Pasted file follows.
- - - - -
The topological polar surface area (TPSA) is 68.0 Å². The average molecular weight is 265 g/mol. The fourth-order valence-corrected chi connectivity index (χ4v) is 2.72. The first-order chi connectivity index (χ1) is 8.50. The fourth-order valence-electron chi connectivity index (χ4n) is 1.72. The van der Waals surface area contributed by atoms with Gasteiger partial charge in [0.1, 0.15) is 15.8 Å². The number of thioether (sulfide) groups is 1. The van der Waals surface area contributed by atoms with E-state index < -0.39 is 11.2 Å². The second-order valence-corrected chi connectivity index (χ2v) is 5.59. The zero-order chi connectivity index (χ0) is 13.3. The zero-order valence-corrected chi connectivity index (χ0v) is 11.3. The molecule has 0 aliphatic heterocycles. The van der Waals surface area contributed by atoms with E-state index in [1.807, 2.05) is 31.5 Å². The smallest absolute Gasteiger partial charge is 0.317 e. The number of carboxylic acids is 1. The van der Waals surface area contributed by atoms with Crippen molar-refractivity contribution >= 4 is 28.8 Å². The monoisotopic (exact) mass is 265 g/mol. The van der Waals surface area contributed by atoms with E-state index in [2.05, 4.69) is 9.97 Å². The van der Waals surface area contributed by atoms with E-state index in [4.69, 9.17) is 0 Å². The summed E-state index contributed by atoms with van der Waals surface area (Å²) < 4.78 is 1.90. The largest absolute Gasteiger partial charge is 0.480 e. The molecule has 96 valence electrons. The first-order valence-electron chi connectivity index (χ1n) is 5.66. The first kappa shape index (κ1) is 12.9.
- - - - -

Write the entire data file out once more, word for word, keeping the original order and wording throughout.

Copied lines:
The topological polar surface area (TPSA) is 68.0 Å². The average molecular weight is 265 g/mol. The fourth-order valence-corrected chi connectivity index (χ4v) is 2.72. The first-order chi connectivity index (χ1) is 8.50. The fourth-order valence-electron chi connectivity index (χ4n) is 1.72. The van der Waals surface area contributed by atoms with Gasteiger partial charge in [0.1, 0.15) is 15.8 Å². The number of thioether (sulfide) groups is 1. The van der Waals surface area contributed by atoms with E-state index < -0.39 is 11.2 Å². The second-order valence-corrected chi connectivity index (χ2v) is 5.59. The zero-order chi connectivity index (χ0) is 13.3. The zero-order valence-corrected chi connectivity index (χ0v) is 11.3. The molecule has 0 aliphatic heterocycles. The van der Waals surface area contributed by atoms with E-state index in [1.807, 2.05) is 31.5 Å². The smallest absolute Gasteiger partial charge is 0.317 e. The number of carboxylic acids is 1. The van der Waals surface area contributed by atoms with Crippen molar-refractivity contribution >= 4 is 28.8 Å². The monoisotopic (exact) mass is 265 g/mol. The van der Waals surface area contributed by atoms with E-state index in [2.05, 4.69) is 9.97 Å². The van der Waals surface area contributed by atoms with E-state index in [4.69, 9.17) is 0 Å². The summed E-state index contributed by atoms with van der Waals surface area (Å²) < 4.78 is 1.90. The largest absolute Gasteiger partial charge is 0.480 e. The molecule has 96 valence electrons. The first-order valence-electron chi connectivity index (χ1n) is 5.66. The first kappa shape index (κ1) is 12.9.